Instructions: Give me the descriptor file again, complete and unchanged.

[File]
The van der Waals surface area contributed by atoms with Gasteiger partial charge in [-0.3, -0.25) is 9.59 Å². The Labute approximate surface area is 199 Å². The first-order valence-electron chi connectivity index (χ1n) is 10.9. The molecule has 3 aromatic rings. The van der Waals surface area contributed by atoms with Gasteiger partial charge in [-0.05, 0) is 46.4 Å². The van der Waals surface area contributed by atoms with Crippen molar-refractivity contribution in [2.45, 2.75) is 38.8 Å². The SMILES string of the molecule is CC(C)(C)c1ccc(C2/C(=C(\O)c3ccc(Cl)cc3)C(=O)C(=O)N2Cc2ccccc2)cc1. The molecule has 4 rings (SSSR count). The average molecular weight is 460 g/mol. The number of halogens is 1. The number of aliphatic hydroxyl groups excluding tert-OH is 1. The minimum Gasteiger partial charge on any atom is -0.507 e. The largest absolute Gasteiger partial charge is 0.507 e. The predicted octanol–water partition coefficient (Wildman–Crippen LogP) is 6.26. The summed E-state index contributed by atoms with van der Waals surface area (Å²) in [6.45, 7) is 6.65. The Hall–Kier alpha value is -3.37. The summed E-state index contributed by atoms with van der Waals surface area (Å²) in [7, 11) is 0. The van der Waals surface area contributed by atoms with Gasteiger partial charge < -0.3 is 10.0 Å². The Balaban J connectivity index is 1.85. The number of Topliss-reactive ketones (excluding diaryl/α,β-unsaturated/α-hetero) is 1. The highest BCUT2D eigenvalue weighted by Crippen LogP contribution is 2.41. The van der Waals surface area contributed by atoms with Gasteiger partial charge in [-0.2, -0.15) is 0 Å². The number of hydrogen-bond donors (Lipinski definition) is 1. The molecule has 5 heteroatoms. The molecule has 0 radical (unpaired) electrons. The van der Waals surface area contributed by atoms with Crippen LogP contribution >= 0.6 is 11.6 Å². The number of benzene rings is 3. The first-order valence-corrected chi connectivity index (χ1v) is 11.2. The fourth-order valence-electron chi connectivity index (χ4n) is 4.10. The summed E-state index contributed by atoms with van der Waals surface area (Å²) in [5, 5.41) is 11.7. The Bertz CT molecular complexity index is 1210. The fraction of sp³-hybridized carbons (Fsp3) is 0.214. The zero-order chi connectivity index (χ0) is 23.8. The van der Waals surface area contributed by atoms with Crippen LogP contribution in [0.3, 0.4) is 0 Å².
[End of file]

The van der Waals surface area contributed by atoms with Gasteiger partial charge in [-0.3, -0.25) is 9.59 Å². The Labute approximate surface area is 199 Å². The first-order valence-electron chi connectivity index (χ1n) is 10.9. The molecule has 3 aromatic rings. The van der Waals surface area contributed by atoms with Gasteiger partial charge in [-0.05, 0) is 46.4 Å². The van der Waals surface area contributed by atoms with Crippen molar-refractivity contribution in [2.45, 2.75) is 38.8 Å². The SMILES string of the molecule is CC(C)(C)c1ccc(C2/C(=C(\O)c3ccc(Cl)cc3)C(=O)C(=O)N2Cc2ccccc2)cc1. The molecule has 4 rings (SSSR count). The average molecular weight is 460 g/mol. The number of halogens is 1. The number of aliphatic hydroxyl groups excluding tert-OH is 1. The minimum Gasteiger partial charge on any atom is -0.507 e. The largest absolute Gasteiger partial charge is 0.507 e. The predicted octanol–water partition coefficient (Wildman–Crippen LogP) is 6.26. The summed E-state index contributed by atoms with van der Waals surface area (Å²) in [6.45, 7) is 6.65. The Hall–Kier alpha value is -3.37. The summed E-state index contributed by atoms with van der Waals surface area (Å²) in [7, 11) is 0. The van der Waals surface area contributed by atoms with Gasteiger partial charge < -0.3 is 10.0 Å². The Balaban J connectivity index is 1.85. The number of Topliss-reactive ketones (excluding diaryl/α,β-unsaturated/α-hetero) is 1. The highest BCUT2D eigenvalue weighted by Crippen LogP contribution is 2.41. The van der Waals surface area contributed by atoms with Gasteiger partial charge in [-0.2, -0.15) is 0 Å². The number of hydrogen-bond donors (Lipinski definition) is 1. The molecule has 5 heteroatoms. The molecule has 0 radical (unpaired) electrons. The van der Waals surface area contributed by atoms with Crippen LogP contribution >= 0.6 is 11.6 Å². The number of benzene rings is 3. The first-order valence-corrected chi connectivity index (χ1v) is 11.2. The fourth-order valence-electron chi connectivity index (χ4n) is 4.10. The summed E-state index contributed by atoms with van der Waals surface area (Å²) in [5, 5.41) is 11.7. The Bertz CT molecular complexity index is 1210. The fraction of sp³-hybridized carbons (Fsp3) is 0.214. The zero-order chi connectivity index (χ0) is 23.8. The van der Waals surface area contributed by atoms with Crippen LogP contribution in [0.3, 0.4) is 0 Å².